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Re: Jan 30 Infobus: Coping with depression

Sorry for my late answer, my net dropped out, but I'm back! Smiley Happy

Have you ever found it hard to tell someone that you need help? Or has it been hard to figure out who to tell? Why?

I've ALWAYS found it extremely hard to tell someone I NEED help!
When I first joined the forums here, I had no idea who to turn to. I had no idea about depression, the symptoms, how to seek help, who can help you, ect. I got all the info I know from reading factsheets here and other sites such as beyondblue! I don't recall any part of school where we were taught about any mental illness.

Also as touched on before, I myself felt like I had no reason to feel the way I do. When I looked at friends and peers, I always felt as though I was more well off, and shouldn't be feeling so upset. I was (and still am) caught up in a lot of stereotypes and misconceptions. I also found that I would (and still do) convince myself that no one would be able to relate with how I felt, that they wouldn't understand what I was trying to say. I also got caught up in a whole trust cat and mouse game, which was mostly (I feel) in my head...


Remember you're amazing just as you are Heart

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Re: Jan 30 Infobus: Coping with depression

@sagira I know, its scary isn't it!!

Online Community Manager

ReachOut.com

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Re: Jan 30 Minibus: Coping with depression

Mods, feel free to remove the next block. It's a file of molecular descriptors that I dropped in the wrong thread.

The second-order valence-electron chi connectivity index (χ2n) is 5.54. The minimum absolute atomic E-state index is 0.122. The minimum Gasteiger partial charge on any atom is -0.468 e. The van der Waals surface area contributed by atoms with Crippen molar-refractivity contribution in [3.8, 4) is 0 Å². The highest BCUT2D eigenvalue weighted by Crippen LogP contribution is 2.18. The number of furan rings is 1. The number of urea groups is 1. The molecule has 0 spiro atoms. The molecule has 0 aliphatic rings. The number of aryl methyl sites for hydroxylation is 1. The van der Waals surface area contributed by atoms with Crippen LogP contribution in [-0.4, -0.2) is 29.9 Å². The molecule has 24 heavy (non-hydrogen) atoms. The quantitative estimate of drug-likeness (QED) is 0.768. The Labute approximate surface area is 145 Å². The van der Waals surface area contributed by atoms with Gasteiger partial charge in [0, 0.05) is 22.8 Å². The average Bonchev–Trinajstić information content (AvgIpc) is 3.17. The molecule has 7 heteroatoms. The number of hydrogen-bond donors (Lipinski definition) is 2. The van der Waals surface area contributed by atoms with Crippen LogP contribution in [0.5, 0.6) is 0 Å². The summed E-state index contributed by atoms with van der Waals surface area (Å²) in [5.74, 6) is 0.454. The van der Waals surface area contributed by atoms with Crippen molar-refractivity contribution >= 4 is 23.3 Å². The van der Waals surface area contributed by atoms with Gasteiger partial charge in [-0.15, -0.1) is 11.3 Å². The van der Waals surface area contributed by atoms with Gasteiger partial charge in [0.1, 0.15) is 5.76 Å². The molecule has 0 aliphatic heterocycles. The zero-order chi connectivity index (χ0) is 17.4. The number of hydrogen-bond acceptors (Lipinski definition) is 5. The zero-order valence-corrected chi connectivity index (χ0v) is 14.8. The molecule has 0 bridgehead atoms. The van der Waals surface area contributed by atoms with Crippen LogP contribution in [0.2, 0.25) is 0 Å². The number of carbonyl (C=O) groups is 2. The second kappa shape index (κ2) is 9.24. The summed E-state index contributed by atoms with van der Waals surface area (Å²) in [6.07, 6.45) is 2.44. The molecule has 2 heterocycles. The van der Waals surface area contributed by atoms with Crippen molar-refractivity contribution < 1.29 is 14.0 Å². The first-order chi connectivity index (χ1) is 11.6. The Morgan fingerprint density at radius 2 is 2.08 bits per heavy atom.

Can we just kill stigma please? kay, thanks.

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Re: Jan 30 Infobus: Coping with depression

I agree Bee. Our depression also tells us that everyone else has got their "shit" together, we are just hopeless. 

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Re: Jan 30 Infobus: Coping with depression


@dreamcatcher wrote:

 Can you think of some of the common misconceptions or myths about depression? Maybe you have personally experienced some?

I think that it being seen as a weakness is a main one. People don't want to be perceived as weak, so they don't seek help. Also, the fact that there could be something wrong with a person can freak them out, they don't want to be perceived as a 'nutso' or 'loose nut' or 'crazy'. 

 

I found that common thoughts like 'I must have done something wrong', 'it's not a big deal', 'it's just a phase' (THIS IS SO ANNOYING AND COMMON FOR YOUNG PEOPLE OMG /endrant), 'you're just overreacting', 'you're being a whimp', 'grow up', 'toughen up', etc circulate around depression Smiley Mad


Yes...this is true.  And the 'pity eyes'.

 

To follow on from that, the next question to you guys is what are some of the ways you can be a good support to a family member/friend with depression?


My Mum has been depressed multiple times.  But I guess we're sort of similar in that she was in denial about it.  I told her I was seeing a psyc.  She's weird about it.  It was getting really bad and I told her she needs to talk to someone and she said, 'but no one will listen to me.'  And I said, 'no I'm not talking family or friends, I mean you need to maybe think about professional help.'